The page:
Category Archives: Fiction

Comfort

by Bruce Petronio

Before they start the game, she asks him to get the kitchen timer. She’s sitting upright in the Barcalounger, in a flannel nightgown and a Buff head scarf, the Scrabble Deluxe board on a TV table between them. He gives her a look; they never use a timer, only the Merriam-Webster Collegiate she’s had since grad school a quarter century ago. Continue reading

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Just Another Family

by Susan Robison

Sharon is done training monkeys for the day. She just taught a nine-inch capuchin how to flip pages for a woman in her seventies with Lou Gehrig’s disease. The monkey, Delores, advanced in years herself with fingers no longer as nimble as they used to be, found it hard to turn each page and often clumped several together. Delores squealed with frustration and finally got down on all fours and looked around the table as if to find an escape route. Sharon had to figure out something not only for the old woman, but for Delores. After trying several strategies including well-timed offerings of pumpkin seeds, she lit on having Delores lick her thumb before turning a page and ta da!—success. Delores’s thrilled vocalizations were so high-pitched she was singing as she licked and flipped. Task complete, she stood and stroked Sharon’s cheek. Continue reading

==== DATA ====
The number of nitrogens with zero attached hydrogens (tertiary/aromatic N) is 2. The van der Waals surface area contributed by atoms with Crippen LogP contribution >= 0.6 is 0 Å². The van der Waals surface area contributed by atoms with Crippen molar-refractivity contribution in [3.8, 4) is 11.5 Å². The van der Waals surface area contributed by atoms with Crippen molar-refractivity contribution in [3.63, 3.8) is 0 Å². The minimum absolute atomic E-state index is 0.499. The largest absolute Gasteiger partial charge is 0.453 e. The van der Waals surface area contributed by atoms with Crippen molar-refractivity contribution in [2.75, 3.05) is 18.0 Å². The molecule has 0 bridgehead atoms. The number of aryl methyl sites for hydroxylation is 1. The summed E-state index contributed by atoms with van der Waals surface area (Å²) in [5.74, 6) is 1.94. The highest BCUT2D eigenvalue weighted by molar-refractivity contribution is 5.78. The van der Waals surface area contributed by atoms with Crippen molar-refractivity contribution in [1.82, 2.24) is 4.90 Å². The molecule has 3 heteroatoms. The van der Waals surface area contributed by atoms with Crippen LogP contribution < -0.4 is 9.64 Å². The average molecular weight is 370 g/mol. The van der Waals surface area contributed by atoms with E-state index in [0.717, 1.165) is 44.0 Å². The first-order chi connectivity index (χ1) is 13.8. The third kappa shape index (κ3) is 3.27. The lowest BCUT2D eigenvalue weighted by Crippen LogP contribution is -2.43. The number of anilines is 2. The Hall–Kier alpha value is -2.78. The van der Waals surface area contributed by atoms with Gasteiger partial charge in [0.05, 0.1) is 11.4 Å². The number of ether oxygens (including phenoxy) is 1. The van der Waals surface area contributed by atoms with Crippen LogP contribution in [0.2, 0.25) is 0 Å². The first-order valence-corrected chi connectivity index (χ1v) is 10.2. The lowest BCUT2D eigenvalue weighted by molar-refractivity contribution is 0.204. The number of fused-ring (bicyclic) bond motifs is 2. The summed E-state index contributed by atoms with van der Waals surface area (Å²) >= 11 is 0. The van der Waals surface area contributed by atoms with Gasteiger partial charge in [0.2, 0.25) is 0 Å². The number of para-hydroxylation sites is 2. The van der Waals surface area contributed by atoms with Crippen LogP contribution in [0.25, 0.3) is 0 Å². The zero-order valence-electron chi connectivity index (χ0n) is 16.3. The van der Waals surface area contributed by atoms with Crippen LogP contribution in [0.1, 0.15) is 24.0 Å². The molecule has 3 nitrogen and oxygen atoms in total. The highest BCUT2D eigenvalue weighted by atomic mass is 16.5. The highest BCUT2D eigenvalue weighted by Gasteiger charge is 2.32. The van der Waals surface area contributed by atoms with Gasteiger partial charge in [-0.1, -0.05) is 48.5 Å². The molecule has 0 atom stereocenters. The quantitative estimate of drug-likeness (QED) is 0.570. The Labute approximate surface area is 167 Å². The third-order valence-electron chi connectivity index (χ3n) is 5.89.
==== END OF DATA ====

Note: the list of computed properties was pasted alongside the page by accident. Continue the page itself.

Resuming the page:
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Bloom’s Women

by Francine Witte

Bloom isn’t much.  Near 60, and like a bag of saggy potatoes. On top of that he smells.  Like urine mixed with tobacco. But there are women, a number of them now, who find his odd smell sexy. Animal pheromones it says to their lonely vaginas. Continue reading

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The Drive

by Ciera Horton McElroy

They do not leave by night. It is Mother’s Day, bright and warm for the Dakotas—rolling clouds and a lollipop-yellow sun. They leave in plain sight. Rose’s knitting bundle is hidden in Andy’s briefcase, her toiletries stowed in Marta’s purse. Her thick waffle robe is stuffed with pill bottles, Bible, pearls. They help her to the car in slow, mincing steps. They say things like, “We’re taking you to the falls, Ma,” or “Isn’t it such a nice day for a drive?” Continue reading

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Schnegurochka

by Sam Grieve

I was married to my husband for twenty-three years, seven months, nine days, and fifteen hours. He died at three o’clock on a February afternoon. A Tuesday. I have always liked Tuesdays. Continue reading

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